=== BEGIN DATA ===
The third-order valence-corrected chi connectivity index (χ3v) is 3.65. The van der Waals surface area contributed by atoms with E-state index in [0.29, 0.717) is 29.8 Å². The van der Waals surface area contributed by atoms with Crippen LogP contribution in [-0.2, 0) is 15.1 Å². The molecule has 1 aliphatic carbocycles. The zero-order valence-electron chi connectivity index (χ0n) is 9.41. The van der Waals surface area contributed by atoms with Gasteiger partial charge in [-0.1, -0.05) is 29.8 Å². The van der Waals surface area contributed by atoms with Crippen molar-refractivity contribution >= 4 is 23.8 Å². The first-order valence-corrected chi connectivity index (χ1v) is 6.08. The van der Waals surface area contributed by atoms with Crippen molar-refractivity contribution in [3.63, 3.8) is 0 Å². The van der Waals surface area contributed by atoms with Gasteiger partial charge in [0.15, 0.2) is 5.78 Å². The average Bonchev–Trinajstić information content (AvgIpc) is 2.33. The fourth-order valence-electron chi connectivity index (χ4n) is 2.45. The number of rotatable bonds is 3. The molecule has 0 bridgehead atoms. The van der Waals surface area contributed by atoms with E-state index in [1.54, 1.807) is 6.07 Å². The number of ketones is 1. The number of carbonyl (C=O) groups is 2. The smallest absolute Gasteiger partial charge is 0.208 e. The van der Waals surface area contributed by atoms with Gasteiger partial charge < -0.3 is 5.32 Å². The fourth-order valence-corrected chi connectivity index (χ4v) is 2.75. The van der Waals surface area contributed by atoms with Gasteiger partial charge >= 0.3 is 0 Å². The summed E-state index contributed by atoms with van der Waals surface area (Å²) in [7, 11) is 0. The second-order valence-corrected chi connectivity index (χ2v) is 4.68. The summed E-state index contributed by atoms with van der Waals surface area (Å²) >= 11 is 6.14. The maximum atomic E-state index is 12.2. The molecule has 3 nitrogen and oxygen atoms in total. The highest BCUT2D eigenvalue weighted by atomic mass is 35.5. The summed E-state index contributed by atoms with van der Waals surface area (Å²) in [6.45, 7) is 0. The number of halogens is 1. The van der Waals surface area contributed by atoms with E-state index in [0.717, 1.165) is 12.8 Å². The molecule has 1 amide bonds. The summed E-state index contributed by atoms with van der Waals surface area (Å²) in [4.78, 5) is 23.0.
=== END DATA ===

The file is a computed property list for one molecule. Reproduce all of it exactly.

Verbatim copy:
The third-order valence-corrected chi connectivity index (χ3v) is 3.65. The van der Waals surface area contributed by atoms with E-state index in [0.29, 0.717) is 29.8 Å². The van der Waals surface area contributed by atoms with Crippen LogP contribution in [-0.2, 0) is 15.1 Å². The molecule has 1 aliphatic carbocycles. The zero-order valence-electron chi connectivity index (χ0n) is 9.41. The van der Waals surface area contributed by atoms with Gasteiger partial charge in [-0.1, -0.05) is 29.8 Å². The van der Waals surface area contributed by atoms with Crippen molar-refractivity contribution >= 4 is 23.8 Å². The first-order valence-corrected chi connectivity index (χ1v) is 6.08. The van der Waals surface area contributed by atoms with Crippen molar-refractivity contribution in [3.63, 3.8) is 0 Å². The van der Waals surface area contributed by atoms with Gasteiger partial charge in [0.15, 0.2) is 5.78 Å². The average Bonchev–Trinajstić information content (AvgIpc) is 2.33. The fourth-order valence-electron chi connectivity index (χ4n) is 2.45. The number of rotatable bonds is 3. The molecule has 0 bridgehead atoms. The van der Waals surface area contributed by atoms with E-state index in [1.54, 1.807) is 6.07 Å². The number of ketones is 1. The number of carbonyl (C=O) groups is 2. The smallest absolute Gasteiger partial charge is 0.208 e. The van der Waals surface area contributed by atoms with Gasteiger partial charge < -0.3 is 5.32 Å². The fourth-order valence-corrected chi connectivity index (χ4v) is 2.75. The van der Waals surface area contributed by atoms with Gasteiger partial charge >= 0.3 is 0 Å². The summed E-state index contributed by atoms with van der Waals surface area (Å²) in [7, 11) is 0. The second-order valence-corrected chi connectivity index (χ2v) is 4.68. The summed E-state index contributed by atoms with van der Waals surface area (Å²) >= 11 is 6.14. The maximum atomic E-state index is 12.2. The molecule has 3 nitrogen and oxygen atoms in total. The highest BCUT2D eigenvalue weighted by atomic mass is 35.5. The summed E-state index contributed by atoms with van der Waals surface area (Å²) in [6.45, 7) is 0. The number of halogens is 1. The van der Waals surface area contributed by atoms with E-state index in [0.717, 1.165) is 12.8 Å². The molecule has 1 amide bonds. The summed E-state index contributed by atoms with van der Waals surface area (Å²) in [4.78, 5) is 23.0.